Hipgnosis Songs Fund (HSF) has delayed the publication of its half-year financials due to a potential disconnect between the involved catalogs’ appraised value and actual market worth.
The publicly traded songs fund, which had been scheduled to post today its financials for the six months ended September 30th, formally announced the delay and its underlying “concerns” this morning.
According to the troubled entity, which last week added a veteran activist investor to its board, the IP valuation “received from its independent valuer is materially higher than the valuation implied by proposed and recent transactions in the sector.”
Among these proposed and recent transactions, the announcement proceeds, are the investor-rejected sale of 29 catalogs to Hipgnosis Songs Capital for $417.5 million (“net consideration,” that is, a figure well beneath the initially identified price tag of $440 million) as well as the more recent and seemingly closed sale of “non-core assets” to Kobalt for $23.1 million.
As a result of the discrepancies, HSF’s Robert Naylor-chaired board “sought advice” from its Blackstone-powered investment adviser, Hipgnosis Song Management, “on their opinion on the independent valuer’s valuation,” per the text.
“Hipgnosis Song Management Limited eventually provided an opinion, which was heavily caveated, such that the Board has concerns as to the valuation of the Company’s assets in its interim results,” continues HSF’s far-from-ideal account of the situation.
Now, HSF “expects” to publish the earnings report sometime before December 31st. Of course, it’s unclear exactly what another 12 or so days will do to improve the valuation conundrum, about which we’ve reported for several years. Way back in January of 2021, for instance, a Stifel analyst downgraded Hipgnosis stock due to concerns relating to its valuation methodologies and cashflow.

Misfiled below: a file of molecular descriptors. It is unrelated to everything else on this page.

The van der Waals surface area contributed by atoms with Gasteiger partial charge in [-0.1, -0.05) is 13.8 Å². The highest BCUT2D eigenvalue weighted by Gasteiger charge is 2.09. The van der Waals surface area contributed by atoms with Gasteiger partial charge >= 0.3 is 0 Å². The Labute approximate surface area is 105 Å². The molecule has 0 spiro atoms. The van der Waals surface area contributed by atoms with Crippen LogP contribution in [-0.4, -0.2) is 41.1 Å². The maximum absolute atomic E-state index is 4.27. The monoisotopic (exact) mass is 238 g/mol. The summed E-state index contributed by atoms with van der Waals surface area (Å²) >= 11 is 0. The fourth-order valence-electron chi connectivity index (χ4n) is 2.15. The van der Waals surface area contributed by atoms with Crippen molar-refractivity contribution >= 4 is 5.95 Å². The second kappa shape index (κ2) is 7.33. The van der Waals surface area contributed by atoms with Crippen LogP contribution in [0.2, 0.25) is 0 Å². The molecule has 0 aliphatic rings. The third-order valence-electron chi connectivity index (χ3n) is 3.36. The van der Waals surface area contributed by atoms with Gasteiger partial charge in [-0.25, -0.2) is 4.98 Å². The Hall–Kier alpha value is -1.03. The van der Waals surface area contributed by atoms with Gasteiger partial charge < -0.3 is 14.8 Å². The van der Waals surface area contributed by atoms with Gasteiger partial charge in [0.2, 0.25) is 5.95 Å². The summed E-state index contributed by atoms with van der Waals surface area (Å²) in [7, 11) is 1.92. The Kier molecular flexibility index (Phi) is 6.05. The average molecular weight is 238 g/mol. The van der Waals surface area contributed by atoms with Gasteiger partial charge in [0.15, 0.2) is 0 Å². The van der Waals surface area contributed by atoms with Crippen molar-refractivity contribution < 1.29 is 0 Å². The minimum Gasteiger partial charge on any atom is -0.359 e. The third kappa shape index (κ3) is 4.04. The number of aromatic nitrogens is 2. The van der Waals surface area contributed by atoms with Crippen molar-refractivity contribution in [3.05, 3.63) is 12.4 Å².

And in December of 2022, new concerns yet were raised as Hipgnosis Songs Fund refused to lower its catalog valuation amid (among other things) economic uncertainty, rising rates, and an IP-sales slowdown.
In any event, Merck Mercuriadis’ aforementioned Hipgnosis Song Management (HSM) promptly fired off an official response to HSF’s performance-analysis delay.
“Hipgnosis Song Management has fulfilled its duties to the Company with respect to both the independent valuation and preparation of the interim results in a timely and efficient manner,” maintained HSM.
“Notwithstanding the decision of the Company’s Board to delay publication of the interim financial statements, the Investment Adviser will continue to work in a constructive manner to support the interests of the Company and its shareholders,” the entity concluded.
While time will reveal the unique situation’s precise outcome, it goes without saying that recent events paint an extremely discouraging picture for Hipgnosis Songs Fund, its investors, and Mercuriadis; the latter individual, the fund, and HSM alike are also grappling with litigation levied by the liquidators of a long-defunct Hipgnosis entity.
When this piece was published, Hipgnosis stock was trading for just under 68 pence per share, representing a two percent dip and a market cap of approximately $1.06 billion, or well beneath the appraised value of HSF’s IP.